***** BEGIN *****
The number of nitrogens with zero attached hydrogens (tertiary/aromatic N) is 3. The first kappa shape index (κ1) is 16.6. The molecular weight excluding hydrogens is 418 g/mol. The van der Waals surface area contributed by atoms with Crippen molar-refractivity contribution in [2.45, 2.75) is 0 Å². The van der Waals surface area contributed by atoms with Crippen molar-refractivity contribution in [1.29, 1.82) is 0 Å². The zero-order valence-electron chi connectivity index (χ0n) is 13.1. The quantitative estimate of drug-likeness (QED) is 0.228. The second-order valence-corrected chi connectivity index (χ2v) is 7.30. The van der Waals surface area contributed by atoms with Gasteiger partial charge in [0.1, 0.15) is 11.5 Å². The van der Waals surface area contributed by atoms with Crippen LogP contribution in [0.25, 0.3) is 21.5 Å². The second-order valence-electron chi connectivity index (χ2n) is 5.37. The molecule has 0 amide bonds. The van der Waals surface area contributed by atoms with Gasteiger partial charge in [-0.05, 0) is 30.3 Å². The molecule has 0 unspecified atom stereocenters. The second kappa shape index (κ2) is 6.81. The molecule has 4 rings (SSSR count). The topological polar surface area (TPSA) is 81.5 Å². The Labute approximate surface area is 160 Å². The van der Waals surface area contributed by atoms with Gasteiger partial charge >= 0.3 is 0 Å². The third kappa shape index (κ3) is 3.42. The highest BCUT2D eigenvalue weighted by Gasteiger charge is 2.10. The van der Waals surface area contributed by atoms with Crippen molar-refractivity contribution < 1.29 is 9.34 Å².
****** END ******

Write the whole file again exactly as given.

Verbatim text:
The number of nitrogens with zero attached hydrogens (tertiary/aromatic N) is 3. The first kappa shape index (κ1) is 16.6. The molecular weight excluding hydrogens is 418 g/mol. The van der Waals surface area contributed by atoms with Crippen molar-refractivity contribution in [2.45, 2.75) is 0 Å². The van der Waals surface area contributed by atoms with Crippen molar-refractivity contribution in [1.29, 1.82) is 0 Å². The zero-order valence-electron chi connectivity index (χ0n) is 13.1. The quantitative estimate of drug-likeness (QED) is 0.228. The second-order valence-corrected chi connectivity index (χ2v) is 7.30. The van der Waals surface area contributed by atoms with Gasteiger partial charge in [0.1, 0.15) is 11.5 Å². The van der Waals surface area contributed by atoms with Crippen LogP contribution in [0.25, 0.3) is 21.5 Å². The second-order valence-electron chi connectivity index (χ2n) is 5.37. The molecule has 0 amide bonds. The van der Waals surface area contributed by atoms with Gasteiger partial charge in [-0.05, 0) is 30.3 Å². The molecule has 0 unspecified atom stereocenters. The second kappa shape index (κ2) is 6.81. The molecule has 4 rings (SSSR count). The topological polar surface area (TPSA) is 81.5 Å². The Labute approximate surface area is 160 Å². The van der Waals surface area contributed by atoms with Gasteiger partial charge >= 0.3 is 0 Å². The third kappa shape index (κ3) is 3.42. The highest BCUT2D eigenvalue weighted by Gasteiger charge is 2.10. The van der Waals surface area contributed by atoms with Crippen molar-refractivity contribution < 1.29 is 9.34 Å².